In the Integrative Bioinformatics group we aim at developing and applying computational tools to understand the evolutionary and ecological principles that govern the structure and dynamics of complex microbial communities, in particular those associated with plant roots and leaves. In this context, we focus on two main research questions: i) what are the principles that govern microbiota establishment, stability and dynamics and, ii) how adaptation occurs in a community context, where multipartite microbe-microbe as well as host-microbe interactions exert selective pressure in all interacting partners.
In order to address these questions, we employ a variety of mathematical and computational tools designed to analyze sequencing data, including marker gene amplicon surveys of natural and synthetic microbial communities, whole genome sequences of cultured microbes, environmental shotgun metagenomics and transcriptomics.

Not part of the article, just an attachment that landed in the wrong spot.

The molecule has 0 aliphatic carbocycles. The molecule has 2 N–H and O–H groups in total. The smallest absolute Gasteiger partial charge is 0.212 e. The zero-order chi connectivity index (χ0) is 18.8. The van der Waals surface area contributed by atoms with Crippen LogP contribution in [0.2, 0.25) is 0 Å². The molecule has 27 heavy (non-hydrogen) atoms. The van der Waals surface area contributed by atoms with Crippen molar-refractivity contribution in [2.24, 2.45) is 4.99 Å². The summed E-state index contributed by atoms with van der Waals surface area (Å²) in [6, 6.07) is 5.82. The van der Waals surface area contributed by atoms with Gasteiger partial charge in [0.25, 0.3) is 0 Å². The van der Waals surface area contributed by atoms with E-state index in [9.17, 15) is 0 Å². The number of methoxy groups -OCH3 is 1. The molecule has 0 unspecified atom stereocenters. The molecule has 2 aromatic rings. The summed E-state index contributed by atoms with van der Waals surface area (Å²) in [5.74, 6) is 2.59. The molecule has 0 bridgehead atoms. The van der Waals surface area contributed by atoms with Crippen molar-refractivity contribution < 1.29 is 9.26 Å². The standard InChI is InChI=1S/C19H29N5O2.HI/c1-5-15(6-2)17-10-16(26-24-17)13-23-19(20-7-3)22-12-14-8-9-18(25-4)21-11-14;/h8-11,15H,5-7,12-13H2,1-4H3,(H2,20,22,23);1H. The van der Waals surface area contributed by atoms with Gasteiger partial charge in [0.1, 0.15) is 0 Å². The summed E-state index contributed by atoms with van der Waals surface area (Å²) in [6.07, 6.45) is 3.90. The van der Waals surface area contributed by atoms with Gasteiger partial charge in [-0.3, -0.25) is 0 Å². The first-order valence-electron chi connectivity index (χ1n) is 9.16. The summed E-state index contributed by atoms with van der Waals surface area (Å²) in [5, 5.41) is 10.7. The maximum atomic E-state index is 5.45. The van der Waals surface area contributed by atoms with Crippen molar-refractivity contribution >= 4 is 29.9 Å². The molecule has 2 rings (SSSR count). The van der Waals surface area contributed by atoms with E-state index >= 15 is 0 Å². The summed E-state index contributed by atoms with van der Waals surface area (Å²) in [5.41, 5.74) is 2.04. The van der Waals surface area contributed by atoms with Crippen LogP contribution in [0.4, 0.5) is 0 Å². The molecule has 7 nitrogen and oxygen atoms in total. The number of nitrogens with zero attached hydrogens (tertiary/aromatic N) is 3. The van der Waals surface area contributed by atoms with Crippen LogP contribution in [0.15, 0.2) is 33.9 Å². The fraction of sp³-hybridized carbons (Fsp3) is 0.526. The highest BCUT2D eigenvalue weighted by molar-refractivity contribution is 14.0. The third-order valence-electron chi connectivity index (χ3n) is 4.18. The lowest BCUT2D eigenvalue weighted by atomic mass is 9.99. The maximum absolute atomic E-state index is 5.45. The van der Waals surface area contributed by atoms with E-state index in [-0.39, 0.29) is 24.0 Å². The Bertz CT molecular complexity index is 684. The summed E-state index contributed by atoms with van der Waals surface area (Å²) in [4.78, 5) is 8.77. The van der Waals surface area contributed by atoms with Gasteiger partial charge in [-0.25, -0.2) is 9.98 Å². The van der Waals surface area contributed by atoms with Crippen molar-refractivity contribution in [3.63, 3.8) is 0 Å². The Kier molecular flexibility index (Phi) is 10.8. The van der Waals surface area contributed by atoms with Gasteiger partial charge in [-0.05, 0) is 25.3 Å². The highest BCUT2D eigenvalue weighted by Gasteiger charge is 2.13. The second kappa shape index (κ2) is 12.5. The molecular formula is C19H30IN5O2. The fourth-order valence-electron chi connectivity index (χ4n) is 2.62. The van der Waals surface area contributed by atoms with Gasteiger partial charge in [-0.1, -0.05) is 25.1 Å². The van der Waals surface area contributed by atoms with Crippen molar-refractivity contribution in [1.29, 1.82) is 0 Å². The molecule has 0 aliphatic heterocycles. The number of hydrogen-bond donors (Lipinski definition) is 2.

Our lab actively collaborates with experts in experimental and computational biology, both within the department as well as from other institutions across the globe.
Future research plans
Our group was established recently (January 2017) and we are currently recruiting talented and motivated PhD and postdoctoral scientists. If you are interested in available job opportunities, please contact Ruben Garrido-Oter by mail. A more detailed description of our ongoing and planned research projects will follow shortly.